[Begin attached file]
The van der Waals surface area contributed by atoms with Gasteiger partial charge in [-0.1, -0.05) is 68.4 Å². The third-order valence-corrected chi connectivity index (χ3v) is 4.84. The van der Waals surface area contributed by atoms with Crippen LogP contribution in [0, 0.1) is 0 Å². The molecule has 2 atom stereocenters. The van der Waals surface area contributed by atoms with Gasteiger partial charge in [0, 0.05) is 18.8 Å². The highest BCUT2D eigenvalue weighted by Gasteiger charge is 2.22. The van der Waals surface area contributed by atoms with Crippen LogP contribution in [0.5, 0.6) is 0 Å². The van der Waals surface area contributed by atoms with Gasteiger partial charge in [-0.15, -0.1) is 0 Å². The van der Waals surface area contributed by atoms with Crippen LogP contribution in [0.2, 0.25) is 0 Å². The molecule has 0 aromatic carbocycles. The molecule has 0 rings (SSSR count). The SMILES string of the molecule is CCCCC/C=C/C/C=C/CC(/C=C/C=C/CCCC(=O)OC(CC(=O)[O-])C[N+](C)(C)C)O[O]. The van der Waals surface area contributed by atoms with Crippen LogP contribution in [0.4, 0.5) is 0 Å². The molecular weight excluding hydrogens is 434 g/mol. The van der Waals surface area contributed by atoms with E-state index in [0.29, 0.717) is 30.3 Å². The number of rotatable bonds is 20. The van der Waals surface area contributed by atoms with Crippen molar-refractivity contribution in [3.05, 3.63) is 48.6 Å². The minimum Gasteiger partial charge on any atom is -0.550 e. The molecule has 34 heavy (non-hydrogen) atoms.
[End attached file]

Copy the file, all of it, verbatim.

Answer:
The van der Waals surface area contributed by atoms with Gasteiger partial charge in [-0.1, -0.05) is 68.4 Å². The third-order valence-corrected chi connectivity index (χ3v) is 4.84. The van der Waals surface area contributed by atoms with Crippen LogP contribution in [0, 0.1) is 0 Å². The molecule has 2 atom stereocenters. The van der Waals surface area contributed by atoms with Gasteiger partial charge in [0, 0.05) is 18.8 Å². The highest BCUT2D eigenvalue weighted by Gasteiger charge is 2.22. The van der Waals surface area contributed by atoms with Crippen LogP contribution in [0.5, 0.6) is 0 Å². The van der Waals surface area contributed by atoms with Gasteiger partial charge in [-0.15, -0.1) is 0 Å². The van der Waals surface area contributed by atoms with Crippen LogP contribution in [0.2, 0.25) is 0 Å². The molecule has 0 aromatic carbocycles. The molecule has 0 rings (SSSR count). The SMILES string of the molecule is CCCCC/C=C/C/C=C/CC(/C=C/C=C/CCCC(=O)OC(CC(=O)[O-])C[N+](C)(C)C)O[O]. The van der Waals surface area contributed by atoms with Crippen LogP contribution in [0.4, 0.5) is 0 Å². The molecular weight excluding hydrogens is 434 g/mol. The van der Waals surface area contributed by atoms with E-state index in [0.29, 0.717) is 30.3 Å². The number of rotatable bonds is 20. The van der Waals surface area contributed by atoms with Crippen molar-refractivity contribution in [3.05, 3.63) is 48.6 Å². The minimum Gasteiger partial charge on any atom is -0.550 e. The molecule has 34 heavy (non-hydrogen) atoms.